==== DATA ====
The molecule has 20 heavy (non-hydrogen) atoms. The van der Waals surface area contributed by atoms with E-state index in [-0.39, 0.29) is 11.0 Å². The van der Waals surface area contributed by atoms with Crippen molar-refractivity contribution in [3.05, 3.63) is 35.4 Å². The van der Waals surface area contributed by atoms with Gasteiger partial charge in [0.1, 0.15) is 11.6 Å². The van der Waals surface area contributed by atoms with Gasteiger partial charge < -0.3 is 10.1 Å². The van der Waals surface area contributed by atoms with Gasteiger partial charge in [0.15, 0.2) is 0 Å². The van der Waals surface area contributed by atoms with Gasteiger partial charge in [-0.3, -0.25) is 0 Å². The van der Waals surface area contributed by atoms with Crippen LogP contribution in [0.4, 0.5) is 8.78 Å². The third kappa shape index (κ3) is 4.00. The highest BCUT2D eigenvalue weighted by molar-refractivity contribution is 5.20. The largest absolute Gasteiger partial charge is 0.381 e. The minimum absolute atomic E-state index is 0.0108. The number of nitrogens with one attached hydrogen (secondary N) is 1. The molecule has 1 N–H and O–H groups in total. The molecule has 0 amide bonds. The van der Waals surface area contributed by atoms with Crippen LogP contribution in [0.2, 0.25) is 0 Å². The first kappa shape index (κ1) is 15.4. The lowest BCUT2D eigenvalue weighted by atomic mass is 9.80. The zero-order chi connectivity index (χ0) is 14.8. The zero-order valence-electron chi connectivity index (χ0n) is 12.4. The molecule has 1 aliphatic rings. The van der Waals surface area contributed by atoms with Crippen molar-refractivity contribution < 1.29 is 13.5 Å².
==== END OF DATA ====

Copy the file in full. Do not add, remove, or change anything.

The molecule has 20 heavy (non-hydrogen) atoms. The van der Waals surface area contributed by atoms with E-state index in [-0.39, 0.29) is 11.0 Å². The van der Waals surface area contributed by atoms with Crippen molar-refractivity contribution in [3.05, 3.63) is 35.4 Å². The van der Waals surface area contributed by atoms with Gasteiger partial charge in [0.1, 0.15) is 11.6 Å². The van der Waals surface area contributed by atoms with Gasteiger partial charge < -0.3 is 10.1 Å². The van der Waals surface area contributed by atoms with Gasteiger partial charge in [0.15, 0.2) is 0 Å². The van der Waals surface area contributed by atoms with Gasteiger partial charge in [-0.3, -0.25) is 0 Å². The van der Waals surface area contributed by atoms with Crippen LogP contribution in [0.4, 0.5) is 8.78 Å². The third kappa shape index (κ3) is 4.00. The highest BCUT2D eigenvalue weighted by molar-refractivity contribution is 5.20. The largest absolute Gasteiger partial charge is 0.381 e. The minimum absolute atomic E-state index is 0.0108. The number of nitrogens with one attached hydrogen (secondary N) is 1. The molecule has 1 N–H and O–H groups in total. The molecule has 0 amide bonds. The van der Waals surface area contributed by atoms with Crippen LogP contribution in [0.2, 0.25) is 0 Å². The first kappa shape index (κ1) is 15.4. The lowest BCUT2D eigenvalue weighted by atomic mass is 9.80. The zero-order chi connectivity index (χ0) is 14.8. The zero-order valence-electron chi connectivity index (χ0n) is 12.4. The molecule has 1 aliphatic rings. The van der Waals surface area contributed by atoms with Crippen molar-refractivity contribution < 1.29 is 13.5 Å².